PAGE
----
We are hearing repeatedly this is a “pink recession” or a “shecession” due to its disproportionate and severe impact on women. So we need to also think about a pink-collar recovery and a female-focused stimulus package as well as the traditional levers pulled during a crisis.
This is even more critical when considering women haven’t only been hit hard on the work front. Based on the official statistics, coronavirus made personal lives harder too.
Here are some home truths.
If you are the partner who spent the most time looking after your child or providing care to someone this year, you’re most likely a woman. In fact, you’re more than three times as likely to be female than male if this describes you, at least according to the latest Australian Bureau of Statistics figures.
And if, when surveyed, you would say you’ve done most of the chores around the house during the crisis… then you’re twice as likely to be a woman.
Of course, every family should have the freedom to decide themselves how to divide household chores and caring responsibilities.
But incentives and disincentives matter – especially upfront financial ones. It is here where there is an obvious opportunity for the federal government to make a meaningful change.
Wind back the clocks to November last year, before the coronavirus even hit the news, and the ABS shared the latest gender indicators data.
Here’s what it told us. In 2017-18, when looking at non-public sector workers, 95,000 women used any type of parental leave compared to 36,500 men. Fathers with a child under five years old were highly likely, 95 per cent in fact, to still be in the workforce. For women this was 64 per cent, many of which would be part-time workers.
Bearing this in mind, it’s not surprising the median superannuation balance for those aged 55 to 64 was also split on gender lines, at $119,000 for women and $183,000 for men.
Again, this striking difference was before the pandemic. What has happened in 2020 means it’s even more imperative to ensure women aren’t forgotten at a policy level.
When women stay out of the workforce there are material impacts on their income and career growth, retirement prospects and overall financial security. This can lead to more reliance on the government for help (particularly if relationships break down) and it deprives the economy of the skills of many Australian women, who are among the most educated in the world.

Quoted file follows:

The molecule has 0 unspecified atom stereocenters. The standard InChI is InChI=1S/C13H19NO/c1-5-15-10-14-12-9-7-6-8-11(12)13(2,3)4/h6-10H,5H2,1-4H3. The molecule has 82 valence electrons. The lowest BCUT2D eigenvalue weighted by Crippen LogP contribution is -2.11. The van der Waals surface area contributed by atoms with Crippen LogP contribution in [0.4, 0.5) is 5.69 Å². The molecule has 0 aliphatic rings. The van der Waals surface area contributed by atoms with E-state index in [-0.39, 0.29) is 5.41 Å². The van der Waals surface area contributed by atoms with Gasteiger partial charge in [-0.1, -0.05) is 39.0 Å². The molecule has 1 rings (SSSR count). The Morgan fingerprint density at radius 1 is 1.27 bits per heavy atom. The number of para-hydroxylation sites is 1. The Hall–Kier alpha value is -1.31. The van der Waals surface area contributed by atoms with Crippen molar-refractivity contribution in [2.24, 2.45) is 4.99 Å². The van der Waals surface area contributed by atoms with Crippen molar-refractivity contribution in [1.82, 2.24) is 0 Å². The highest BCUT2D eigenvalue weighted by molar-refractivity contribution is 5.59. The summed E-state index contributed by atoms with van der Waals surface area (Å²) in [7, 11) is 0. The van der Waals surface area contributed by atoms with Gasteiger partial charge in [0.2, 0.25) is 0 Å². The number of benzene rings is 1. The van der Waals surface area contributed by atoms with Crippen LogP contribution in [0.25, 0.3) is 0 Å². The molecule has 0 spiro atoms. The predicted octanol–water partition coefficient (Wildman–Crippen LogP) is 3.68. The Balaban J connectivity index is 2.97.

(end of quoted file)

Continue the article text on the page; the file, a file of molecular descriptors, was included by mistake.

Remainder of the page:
Women know this but they are also affected by short-term realities such as the cost of childcare. This is especially the case when household budgets are getting tighter and there is widespread uncertainty amid the worst economic crisis of our lifetime.
Thankfully, last week Assistant Minister for Superannuation and Financial Services Jane Hume said the government was working on a refreshed Women’s Economic Security Statement. The last one was in 2018 and there are parts of the promises made then still underway.
The new details are being worked through but this has made it clear COVID-19’s impact on women is on the agenda in some capacity. What remains to be seen is whether this translates into material action to help women get back into work.
So here’s what needs to be at the top of the list: affordable childcare.
The current childcare subsidy structure just doesn’t cut it. It is a barrier to (predominantly) women going back to work for as many days as they might otherwise choose. Basically, the subsidy makes it not worth it for many mums to go to work for the fourth and fifth day of the week due to the impacts on the immediate household budget.
Modelling from the Grattan Institute thinktank shows extra government subsidies to decrease the disincentive effect, at a cost of $5 billion annually, could provide an $11 billion-a-year economic boost by helping women back into the workforce. Mothers’ incomes would be boosted by $150,000 over their lifetime as well.
This would help their career progression, superannuation balances and therefore future retirement prospects, which is another area of significant concern to policymakers looking at equity issues.
A new report from Australian National University on Thursday further recommends maintaining policies introduced during the virus, such as free childcare, rather than bouncing back to the old system.
As ANU Professor Sharon Friel says: “This pandemic is touching everyone’s life, but the risk of COVID-19 and its impacts are distributed unequally.”
She explains free childcare helps children from socially disadvantaged households by giving them access to cognitive and emotional development opportunities. This is of huge importance for the welfare of children (and Australia’s future talent pool). And, she says, it helps the economy. And this is of huge importance for everyone as a strong economy helps improve our lifestyles.
“Free childcare enables more women to return to employment, which makes a major contribution to our GDP,” Prof Friel says.
With so many benefits within our reach, a rethink of childcare must be part of the recovery plan.
Ross Gittins is on annual leave
Jennifer Duke is an economics correspondent for The Sydney Morning Herald and The Age, based at Parliament House in Canberra.